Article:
If someone says they've seen a wolf in Windsor, they're probably telling the truth.
The City of Windsor has installed two-dimensional wolf silhouette cut outs at Great Western Park along the riverfront in an attempt to deter geese — but it might not be as effective as the city hopes.
Mary Baruth from the Jack Miner Migratory Bird Sanctuary in Kingsville said geese eventually will ignore the wolf silhouettes.
"You have to move them every few days ... they get used to them," said Baruth. "They're smart birds."
Baruth said if the silhouettes were moving, or on a spring base, they would look more realistic and might be more effective.
James Chacko, senior manager of parks operations for the city, said other municipalities have achieved results, but recognizes that the silhouettes do need to be moved around.
"A wolf, coyote or dog is the common silhouette," said Chacko. "It's whatever the geese are accustomed to seeing."
The goose guard
According to Baruth, flocks of geese have sentries — so if you see one goose standing up in a group of geese laying down, that's the sentry or guard.
"He's observing everything around them," said Baruth. "I'm sure he just tells everyone else 'Those things over there, they haven't moved in two days.'"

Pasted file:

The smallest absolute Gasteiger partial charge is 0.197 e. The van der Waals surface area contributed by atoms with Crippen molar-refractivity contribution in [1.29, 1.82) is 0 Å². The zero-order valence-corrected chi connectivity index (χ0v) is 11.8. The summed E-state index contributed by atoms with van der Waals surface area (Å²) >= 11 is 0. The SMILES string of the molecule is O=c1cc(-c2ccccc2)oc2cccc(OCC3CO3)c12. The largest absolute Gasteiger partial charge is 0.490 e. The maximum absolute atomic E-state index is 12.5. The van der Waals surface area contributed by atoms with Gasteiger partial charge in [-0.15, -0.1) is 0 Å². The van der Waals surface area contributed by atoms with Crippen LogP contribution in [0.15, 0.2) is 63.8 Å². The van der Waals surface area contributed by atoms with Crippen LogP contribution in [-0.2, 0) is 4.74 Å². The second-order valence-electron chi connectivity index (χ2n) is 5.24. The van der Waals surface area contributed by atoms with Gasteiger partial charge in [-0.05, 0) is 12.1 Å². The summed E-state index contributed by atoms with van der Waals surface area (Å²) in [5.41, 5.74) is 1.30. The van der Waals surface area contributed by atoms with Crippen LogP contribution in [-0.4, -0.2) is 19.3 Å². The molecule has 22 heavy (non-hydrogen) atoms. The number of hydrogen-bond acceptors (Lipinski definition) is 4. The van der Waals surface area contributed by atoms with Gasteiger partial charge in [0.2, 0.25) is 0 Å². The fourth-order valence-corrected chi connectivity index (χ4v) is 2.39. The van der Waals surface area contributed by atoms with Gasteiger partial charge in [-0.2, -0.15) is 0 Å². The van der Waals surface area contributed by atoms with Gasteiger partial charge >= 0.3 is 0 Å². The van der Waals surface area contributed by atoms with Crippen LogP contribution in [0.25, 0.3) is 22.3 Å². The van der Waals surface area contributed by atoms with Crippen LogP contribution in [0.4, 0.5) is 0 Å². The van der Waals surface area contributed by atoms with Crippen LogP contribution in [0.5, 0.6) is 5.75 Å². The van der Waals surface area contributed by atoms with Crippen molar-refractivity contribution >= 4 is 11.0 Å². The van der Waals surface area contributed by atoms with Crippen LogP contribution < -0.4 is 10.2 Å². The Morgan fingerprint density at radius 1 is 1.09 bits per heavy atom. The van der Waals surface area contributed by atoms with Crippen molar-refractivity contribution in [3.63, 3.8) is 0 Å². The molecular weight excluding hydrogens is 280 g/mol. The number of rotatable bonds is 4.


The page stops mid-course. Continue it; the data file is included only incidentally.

Other goose deterrents
At Jack Miner, Baruth said they use fox silhouettes. She's also seen silhouettes of eagles and owls, as well as floating alligators.
Baruth said the silhouettes are similar to a scarecrow in their intention, but even crows get used to scarecrows.
"You're going to pay somebody to go move these wolves around. How much are you paying them to do that?"
According to Chacko, the silhouettes were cheap to make, using leftover plywood and rebar from other projects.
Chacko said the city's goose-poop trail cleaning machine has been successful, but the two paths in Great Western Park were highlighted as an area with a lot of problems.
"This is our first attempt to see if it works out."
Chacko said there's been noticeable improvement since the silhouettes were set out on Monday, but this is not going to be a long-term or widespread solution.
"This is going to move them from a specific area, a small zone," said Chacko. "We're trying to push them to an area where it's easier for us to maintain."
Four wolf silhouettes have been put on the waterfront so far, but the city has plans to install more in other locations.